Snakes hibernate underground, in caves or the burrows of other animals.  Some do this in swarms to generate some heat and to capitalize on the warmth of the cave conditions.  Turtles can dig into the soft mud of river bottoms or banks and hibernate under the water, even when rivers and lakes freeze over.  Tortoises like the box turtle bury themselves under composts or forest debris and deep into the soil near decaying logs.  Again, the heat of the earth keeps their bodies above the freezing point.

Comparative size of some therapod dinosaurs. A, Nanuqsaurus hoglundi, based on holotype, DMNH 21461. B, Tyrannosaurus rex, based on FMNH PR2081. C, Tyrannosaurus rex, based on AMNH 5027. D, Daspletosaurus torosus, based on FMNH PR308; E, Albertosaurus sarcophagus, based on TMP 81.10.1; F, Troodon formosus, lower latitude individual based on multiple sources and size estimates; G, Troodon sp., North Slope individual based on extrapolation from measurements of multiple dental specimens.

Comparative size of some therapod dinosaurs.
A, Nanuqsaurus hoglundi, based on holotype, DMNH 21461. B, Tyrannosaurus rex, based on FMNH PR2081. C, Tyrannosaurus rex, based on AMNH 5027. D, Daspletosaurus torosus, based on FMNH PR308; E, Albertosaurus sarcophagus, based on TMP 81.10.1; F, Troodon formosus, lower latitude individual based on multiple sources and size estimates; G, Troodon sp., North Slope individual based on extrapolation from measurements of multiple dental specimens.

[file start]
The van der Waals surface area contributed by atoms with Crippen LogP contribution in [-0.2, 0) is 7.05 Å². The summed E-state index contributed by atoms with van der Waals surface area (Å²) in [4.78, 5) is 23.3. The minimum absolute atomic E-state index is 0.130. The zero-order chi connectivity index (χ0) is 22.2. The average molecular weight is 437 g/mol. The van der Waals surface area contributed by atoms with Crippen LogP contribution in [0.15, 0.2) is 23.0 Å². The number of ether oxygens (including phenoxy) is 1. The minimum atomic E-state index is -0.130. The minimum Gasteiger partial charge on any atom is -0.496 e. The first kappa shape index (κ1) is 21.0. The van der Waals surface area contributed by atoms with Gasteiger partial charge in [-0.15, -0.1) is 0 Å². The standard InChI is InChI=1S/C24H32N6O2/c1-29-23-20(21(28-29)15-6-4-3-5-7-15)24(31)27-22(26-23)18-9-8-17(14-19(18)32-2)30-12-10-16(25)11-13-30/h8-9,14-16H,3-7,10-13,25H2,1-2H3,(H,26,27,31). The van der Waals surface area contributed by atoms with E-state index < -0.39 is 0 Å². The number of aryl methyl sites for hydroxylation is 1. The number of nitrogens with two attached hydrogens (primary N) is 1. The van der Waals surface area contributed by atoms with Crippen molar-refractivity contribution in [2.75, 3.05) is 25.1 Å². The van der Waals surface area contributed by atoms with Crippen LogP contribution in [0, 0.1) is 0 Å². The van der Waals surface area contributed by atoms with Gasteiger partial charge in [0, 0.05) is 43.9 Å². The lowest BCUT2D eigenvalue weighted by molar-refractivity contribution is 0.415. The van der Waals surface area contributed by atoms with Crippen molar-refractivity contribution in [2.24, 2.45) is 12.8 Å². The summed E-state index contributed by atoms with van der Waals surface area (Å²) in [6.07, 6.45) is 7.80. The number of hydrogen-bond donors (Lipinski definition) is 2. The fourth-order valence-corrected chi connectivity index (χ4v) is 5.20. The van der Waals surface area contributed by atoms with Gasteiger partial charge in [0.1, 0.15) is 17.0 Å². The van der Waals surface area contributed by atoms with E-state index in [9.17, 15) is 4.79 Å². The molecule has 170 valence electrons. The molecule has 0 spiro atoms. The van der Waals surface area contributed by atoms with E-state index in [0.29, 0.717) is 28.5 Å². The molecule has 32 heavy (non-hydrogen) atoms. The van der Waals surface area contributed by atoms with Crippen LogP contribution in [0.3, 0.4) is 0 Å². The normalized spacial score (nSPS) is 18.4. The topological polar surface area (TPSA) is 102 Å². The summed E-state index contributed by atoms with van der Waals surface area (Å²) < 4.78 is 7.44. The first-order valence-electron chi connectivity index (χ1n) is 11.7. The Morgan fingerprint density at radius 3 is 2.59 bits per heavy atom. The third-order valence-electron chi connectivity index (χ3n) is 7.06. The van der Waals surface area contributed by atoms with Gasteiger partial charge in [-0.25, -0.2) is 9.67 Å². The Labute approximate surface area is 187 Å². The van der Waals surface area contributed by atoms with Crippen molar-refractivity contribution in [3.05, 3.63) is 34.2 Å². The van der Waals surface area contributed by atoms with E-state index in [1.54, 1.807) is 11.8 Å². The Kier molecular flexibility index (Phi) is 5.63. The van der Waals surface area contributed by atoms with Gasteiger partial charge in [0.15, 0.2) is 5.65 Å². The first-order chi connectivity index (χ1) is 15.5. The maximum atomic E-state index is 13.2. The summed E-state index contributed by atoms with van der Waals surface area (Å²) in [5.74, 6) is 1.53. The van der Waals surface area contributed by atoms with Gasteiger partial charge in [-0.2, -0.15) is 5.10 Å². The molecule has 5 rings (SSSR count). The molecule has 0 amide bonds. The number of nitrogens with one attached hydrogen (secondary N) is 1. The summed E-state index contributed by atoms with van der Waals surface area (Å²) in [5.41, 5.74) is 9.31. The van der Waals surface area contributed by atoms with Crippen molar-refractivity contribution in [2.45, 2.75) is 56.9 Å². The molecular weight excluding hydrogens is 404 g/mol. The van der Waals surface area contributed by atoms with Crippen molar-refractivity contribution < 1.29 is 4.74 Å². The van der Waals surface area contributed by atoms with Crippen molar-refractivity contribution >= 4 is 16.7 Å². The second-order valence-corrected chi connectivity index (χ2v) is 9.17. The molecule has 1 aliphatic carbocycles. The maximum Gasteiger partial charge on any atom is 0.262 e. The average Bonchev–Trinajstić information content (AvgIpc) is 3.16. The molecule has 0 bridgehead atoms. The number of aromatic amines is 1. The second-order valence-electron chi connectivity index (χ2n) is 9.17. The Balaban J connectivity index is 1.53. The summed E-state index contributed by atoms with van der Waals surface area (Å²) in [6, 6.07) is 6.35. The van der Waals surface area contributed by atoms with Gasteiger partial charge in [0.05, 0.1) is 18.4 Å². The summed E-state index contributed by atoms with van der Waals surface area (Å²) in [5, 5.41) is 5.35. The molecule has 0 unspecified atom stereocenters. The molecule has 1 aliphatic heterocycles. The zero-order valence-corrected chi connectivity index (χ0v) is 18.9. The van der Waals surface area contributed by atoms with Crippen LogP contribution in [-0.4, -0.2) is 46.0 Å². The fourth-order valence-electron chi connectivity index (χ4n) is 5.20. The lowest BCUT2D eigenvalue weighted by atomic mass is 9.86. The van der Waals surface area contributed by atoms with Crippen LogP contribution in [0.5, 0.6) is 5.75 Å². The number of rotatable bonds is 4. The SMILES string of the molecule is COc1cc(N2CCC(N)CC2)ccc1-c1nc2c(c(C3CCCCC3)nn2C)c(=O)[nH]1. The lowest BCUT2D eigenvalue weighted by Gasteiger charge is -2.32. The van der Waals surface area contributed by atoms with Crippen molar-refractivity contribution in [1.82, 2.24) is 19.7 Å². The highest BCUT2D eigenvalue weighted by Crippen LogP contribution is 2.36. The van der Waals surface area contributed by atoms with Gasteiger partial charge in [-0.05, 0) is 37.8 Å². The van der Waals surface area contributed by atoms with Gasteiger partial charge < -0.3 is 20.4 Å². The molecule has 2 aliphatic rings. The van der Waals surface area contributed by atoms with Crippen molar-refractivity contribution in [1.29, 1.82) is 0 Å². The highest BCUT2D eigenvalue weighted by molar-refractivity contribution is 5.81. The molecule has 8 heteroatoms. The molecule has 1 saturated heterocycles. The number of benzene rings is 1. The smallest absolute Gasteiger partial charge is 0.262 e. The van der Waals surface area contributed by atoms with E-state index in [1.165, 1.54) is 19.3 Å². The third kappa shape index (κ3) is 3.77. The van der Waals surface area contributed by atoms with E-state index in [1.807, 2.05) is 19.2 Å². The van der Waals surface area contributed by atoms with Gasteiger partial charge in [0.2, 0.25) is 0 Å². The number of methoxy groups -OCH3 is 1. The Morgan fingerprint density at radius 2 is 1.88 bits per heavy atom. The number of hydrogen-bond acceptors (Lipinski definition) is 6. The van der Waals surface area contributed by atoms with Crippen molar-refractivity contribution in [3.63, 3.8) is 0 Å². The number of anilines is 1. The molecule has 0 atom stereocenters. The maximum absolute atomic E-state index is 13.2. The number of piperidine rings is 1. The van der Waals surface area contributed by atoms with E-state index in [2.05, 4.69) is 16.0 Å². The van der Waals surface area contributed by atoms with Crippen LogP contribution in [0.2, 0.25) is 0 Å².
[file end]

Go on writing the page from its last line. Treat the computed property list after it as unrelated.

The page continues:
Arctic dinosaurs compete for survival.

Arctic dinosaurs compete for survival.

But where do you hide a herd of triceratops?  Where can a T. rex go when the snow starts to fall?

Collecting fossils is a fascinating occupation and just as enjoyable as a hobby.  Piecing the bones together, that have been crushed and disassembled by time and earth movement is a challenge and takes real expertise in animal anatomy.  Typically, where the fossils are found and their condition after death reveals some things about how they lived and how they died.  Many vertebrate fossils are the remains of dis-articulated animals (their bodies have been torn apart from the decay and turbulence of the waters that buried them).  Some fossils show signs of disease like tumors or arthritis and others show the battle scars of deadly engagements.  Some very rare finds are preserved so well, even the color and scaly texture of their skin is apparent.  Fossilized egg nests, fossil dung, and even animals fossilized in combat have been found.  Very rarely, a fossil is found which is fully or near fully intact.

Actual fossil fragments.

Actual fossil fragments.